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More than just a game

Former Crescenta Valley High standout Harvey Mason now flourishing in entertainment industry

May 08, 2010|By Charles Rich

When Harvey Mason Jr. went up for a jump shot during a practice, he immediately felt something wrong in his right knee when he landed.

The injury couldn’t have occurred at a worse time. It came when Mason had been at his best during his four-year stint with the star-studded University of Arizona men’s basketball team that had turned the corner and mushroomed into one of the country’s top collegiate programs.

Mason learned he suffered a torn anterior cruciate ligament and the realization of his playing career spiraling downward became clear. Mason wasn’t sure what career path he would venture down because he had excelled playing basketball first at Crescenta Valley High and then at powerful Arizona.


“I was playing some of my best basketball, then all of a sudden my knee just buckled,” said Mason, one of nine former Falcon standouts who will be inducted into the Crescenta Valley High Athletic Hall of Fame at 7 p.m. today at Angeles National Golf Club in Sunland. “That was during the 1989-90 season.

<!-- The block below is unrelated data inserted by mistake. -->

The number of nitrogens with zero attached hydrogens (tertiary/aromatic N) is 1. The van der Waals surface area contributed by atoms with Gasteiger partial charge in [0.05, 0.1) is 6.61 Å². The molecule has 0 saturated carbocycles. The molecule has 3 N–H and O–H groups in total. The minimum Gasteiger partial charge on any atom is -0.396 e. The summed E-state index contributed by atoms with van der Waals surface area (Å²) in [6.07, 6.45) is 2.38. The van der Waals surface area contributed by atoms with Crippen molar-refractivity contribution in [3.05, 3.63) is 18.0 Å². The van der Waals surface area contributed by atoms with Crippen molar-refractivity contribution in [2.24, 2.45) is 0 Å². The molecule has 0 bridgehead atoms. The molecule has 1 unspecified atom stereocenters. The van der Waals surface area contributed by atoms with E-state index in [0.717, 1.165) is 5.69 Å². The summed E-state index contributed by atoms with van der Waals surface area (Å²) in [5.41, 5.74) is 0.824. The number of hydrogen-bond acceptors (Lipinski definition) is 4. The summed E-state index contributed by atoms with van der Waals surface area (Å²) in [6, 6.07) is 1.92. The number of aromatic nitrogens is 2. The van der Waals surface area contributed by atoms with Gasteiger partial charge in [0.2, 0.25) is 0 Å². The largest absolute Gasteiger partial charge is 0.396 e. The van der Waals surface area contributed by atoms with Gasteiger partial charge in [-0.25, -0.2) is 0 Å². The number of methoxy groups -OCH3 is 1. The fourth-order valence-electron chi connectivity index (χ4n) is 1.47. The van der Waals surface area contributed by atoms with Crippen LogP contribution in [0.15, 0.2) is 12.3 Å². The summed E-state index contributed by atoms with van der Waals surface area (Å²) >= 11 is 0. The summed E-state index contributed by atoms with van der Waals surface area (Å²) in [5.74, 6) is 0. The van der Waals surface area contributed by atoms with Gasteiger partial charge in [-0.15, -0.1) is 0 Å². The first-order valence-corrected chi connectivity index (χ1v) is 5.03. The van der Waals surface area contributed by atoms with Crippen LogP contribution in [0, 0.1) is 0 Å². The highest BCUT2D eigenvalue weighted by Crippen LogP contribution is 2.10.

“There was a lot of sadness and disappointment because I was playing well and we were doing well as a team. Just the timing of it made it tough. The injury changed my focus and luckily I had another talent.”

Basketball suddenly didn’t seem as important as it once did for Mason, a guard who scored 1,834 career points at Crescenta Valley.

Mason averaged four points per game in 115 contests at Arizona under legendary Coach Lute Olson and played alongside teammates and future NBA stars Steve Kerr and Sean Elliott, as well as Major League Baseball All-Star Kenny Lofton.

He played a key role in helping the Wildcats advance to the program’s first Final Four appearance in 1988 and win three Pacific-10 Conference championships.

Fortunately for Mason, who graduated from Crescenta Valley in 1986, he had another talent and a creative mind to carry it out and get him to where he is today as a successful songwriter and producer.

Mason learned some of the key facets surrounding the entertainment business from his father, Harvey, Sr. The elder Mason is an accomplished jazz drummer who has worked with music icons like Quincy Jones and Herbie Hancock. The younger Mason wrote his first song, “Love Makes It Better,” when he was 8 that was recorded and released by noted saxophonist Grover Washington Jr.

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